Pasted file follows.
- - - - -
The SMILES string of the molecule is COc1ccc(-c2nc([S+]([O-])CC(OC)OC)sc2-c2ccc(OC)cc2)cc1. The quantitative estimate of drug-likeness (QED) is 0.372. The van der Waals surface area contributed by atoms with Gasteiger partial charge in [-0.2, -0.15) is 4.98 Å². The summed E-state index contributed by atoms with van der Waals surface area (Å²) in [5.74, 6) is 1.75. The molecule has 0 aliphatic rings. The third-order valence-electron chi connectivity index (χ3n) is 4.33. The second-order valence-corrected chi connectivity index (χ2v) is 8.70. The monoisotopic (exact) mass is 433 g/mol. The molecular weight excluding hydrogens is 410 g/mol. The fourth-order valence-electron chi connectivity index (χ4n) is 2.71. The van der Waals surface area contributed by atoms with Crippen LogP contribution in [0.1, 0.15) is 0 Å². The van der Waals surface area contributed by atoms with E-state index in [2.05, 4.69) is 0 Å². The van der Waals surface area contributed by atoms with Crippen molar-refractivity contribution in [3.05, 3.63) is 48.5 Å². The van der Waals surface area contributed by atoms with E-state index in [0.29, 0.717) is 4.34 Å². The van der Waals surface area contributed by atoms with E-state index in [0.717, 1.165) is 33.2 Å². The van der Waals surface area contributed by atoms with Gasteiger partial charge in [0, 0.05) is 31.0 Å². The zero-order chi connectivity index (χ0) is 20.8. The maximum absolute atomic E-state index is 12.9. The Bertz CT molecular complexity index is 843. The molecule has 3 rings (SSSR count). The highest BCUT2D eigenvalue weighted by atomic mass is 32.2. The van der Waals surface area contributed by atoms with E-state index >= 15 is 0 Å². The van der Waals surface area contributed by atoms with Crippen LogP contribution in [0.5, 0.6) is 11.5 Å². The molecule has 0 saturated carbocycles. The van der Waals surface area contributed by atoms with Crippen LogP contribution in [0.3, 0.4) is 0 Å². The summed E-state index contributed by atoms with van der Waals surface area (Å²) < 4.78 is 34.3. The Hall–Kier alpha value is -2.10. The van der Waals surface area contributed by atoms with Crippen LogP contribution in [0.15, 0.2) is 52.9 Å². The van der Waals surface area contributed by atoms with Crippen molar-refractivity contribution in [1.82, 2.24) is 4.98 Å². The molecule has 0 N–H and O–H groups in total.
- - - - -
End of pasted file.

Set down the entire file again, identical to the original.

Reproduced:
The SMILES string of the molecule is COc1ccc(-c2nc([S+]([O-])CC(OC)OC)sc2-c2ccc(OC)cc2)cc1. The quantitative estimate of drug-likeness (QED) is 0.372. The van der Waals surface area contributed by atoms with Gasteiger partial charge in [-0.2, -0.15) is 4.98 Å². The summed E-state index contributed by atoms with van der Waals surface area (Å²) in [5.74, 6) is 1.75. The molecule has 0 aliphatic rings. The third-order valence-electron chi connectivity index (χ3n) is 4.33. The second-order valence-corrected chi connectivity index (χ2v) is 8.70. The monoisotopic (exact) mass is 433 g/mol. The molecular weight excluding hydrogens is 410 g/mol. The fourth-order valence-electron chi connectivity index (χ4n) is 2.71. The van der Waals surface area contributed by atoms with Crippen LogP contribution in [0.1, 0.15) is 0 Å². The van der Waals surface area contributed by atoms with E-state index in [2.05, 4.69) is 0 Å². The van der Waals surface area contributed by atoms with Crippen molar-refractivity contribution in [3.05, 3.63) is 48.5 Å². The van der Waals surface area contributed by atoms with E-state index in [0.29, 0.717) is 4.34 Å². The van der Waals surface area contributed by atoms with E-state index in [0.717, 1.165) is 33.2 Å². The van der Waals surface area contributed by atoms with Gasteiger partial charge in [0, 0.05) is 31.0 Å². The zero-order chi connectivity index (χ0) is 20.8. The maximum absolute atomic E-state index is 12.9. The Bertz CT molecular complexity index is 843. The molecule has 3 rings (SSSR count). The highest BCUT2D eigenvalue weighted by atomic mass is 32.2. The van der Waals surface area contributed by atoms with E-state index >= 15 is 0 Å². The van der Waals surface area contributed by atoms with Crippen LogP contribution in [0.5, 0.6) is 11.5 Å². The molecule has 0 saturated carbocycles. The van der Waals surface area contributed by atoms with Crippen LogP contribution in [0.3, 0.4) is 0 Å². The summed E-state index contributed by atoms with van der Waals surface area (Å²) < 4.78 is 34.3. The Hall–Kier alpha value is -2.10. The van der Waals surface area contributed by atoms with Crippen LogP contribution in [0.15, 0.2) is 52.9 Å². The van der Waals surface area contributed by atoms with Crippen molar-refractivity contribution in [1.82, 2.24) is 4.98 Å². The molecule has 0 N–H and O–H groups in total.